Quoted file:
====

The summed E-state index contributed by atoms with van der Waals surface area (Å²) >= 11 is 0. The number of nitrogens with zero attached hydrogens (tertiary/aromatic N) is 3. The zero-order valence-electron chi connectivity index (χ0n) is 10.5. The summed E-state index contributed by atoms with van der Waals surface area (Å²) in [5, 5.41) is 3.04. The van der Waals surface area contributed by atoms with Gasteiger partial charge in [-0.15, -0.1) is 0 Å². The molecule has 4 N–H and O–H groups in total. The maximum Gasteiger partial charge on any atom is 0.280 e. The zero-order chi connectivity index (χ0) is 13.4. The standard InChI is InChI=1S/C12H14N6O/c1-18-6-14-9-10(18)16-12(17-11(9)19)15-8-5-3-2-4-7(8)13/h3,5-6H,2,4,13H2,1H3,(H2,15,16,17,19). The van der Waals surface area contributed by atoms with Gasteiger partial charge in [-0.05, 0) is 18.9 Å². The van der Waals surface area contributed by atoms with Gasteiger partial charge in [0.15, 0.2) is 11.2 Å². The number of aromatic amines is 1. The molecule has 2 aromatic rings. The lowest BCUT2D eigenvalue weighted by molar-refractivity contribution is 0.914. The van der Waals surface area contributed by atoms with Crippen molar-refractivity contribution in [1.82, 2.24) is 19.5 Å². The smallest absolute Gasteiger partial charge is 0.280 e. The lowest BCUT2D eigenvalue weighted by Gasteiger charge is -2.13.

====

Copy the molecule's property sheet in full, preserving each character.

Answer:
The summed E-state index contributed by atoms with van der Waals surface area (Å²) >= 11 is 0. The number of nitrogens with zero attached hydrogens (tertiary/aromatic N) is 3. The zero-order valence-electron chi connectivity index (χ0n) is 10.5. The summed E-state index contributed by atoms with van der Waals surface area (Å²) in [5, 5.41) is 3.04. The van der Waals surface area contributed by atoms with Gasteiger partial charge in [-0.15, -0.1) is 0 Å². The molecule has 4 N–H and O–H groups in total. The maximum Gasteiger partial charge on any atom is 0.280 e. The zero-order chi connectivity index (χ0) is 13.4. The standard InChI is InChI=1S/C12H14N6O/c1-18-6-14-9-10(18)16-12(17-11(9)19)15-8-5-3-2-4-7(8)13/h3,5-6H,2,4,13H2,1H3,(H2,15,16,17,19). The van der Waals surface area contributed by atoms with Gasteiger partial charge in [-0.05, 0) is 18.9 Å². The van der Waals surface area contributed by atoms with Gasteiger partial charge in [0.15, 0.2) is 11.2 Å². The number of aromatic amines is 1. The molecule has 2 aromatic rings. The lowest BCUT2D eigenvalue weighted by molar-refractivity contribution is 0.914. The van der Waals surface area contributed by atoms with Crippen molar-refractivity contribution in [1.82, 2.24) is 19.5 Å². The smallest absolute Gasteiger partial charge is 0.280 e. The lowest BCUT2D eigenvalue weighted by Gasteiger charge is -2.13.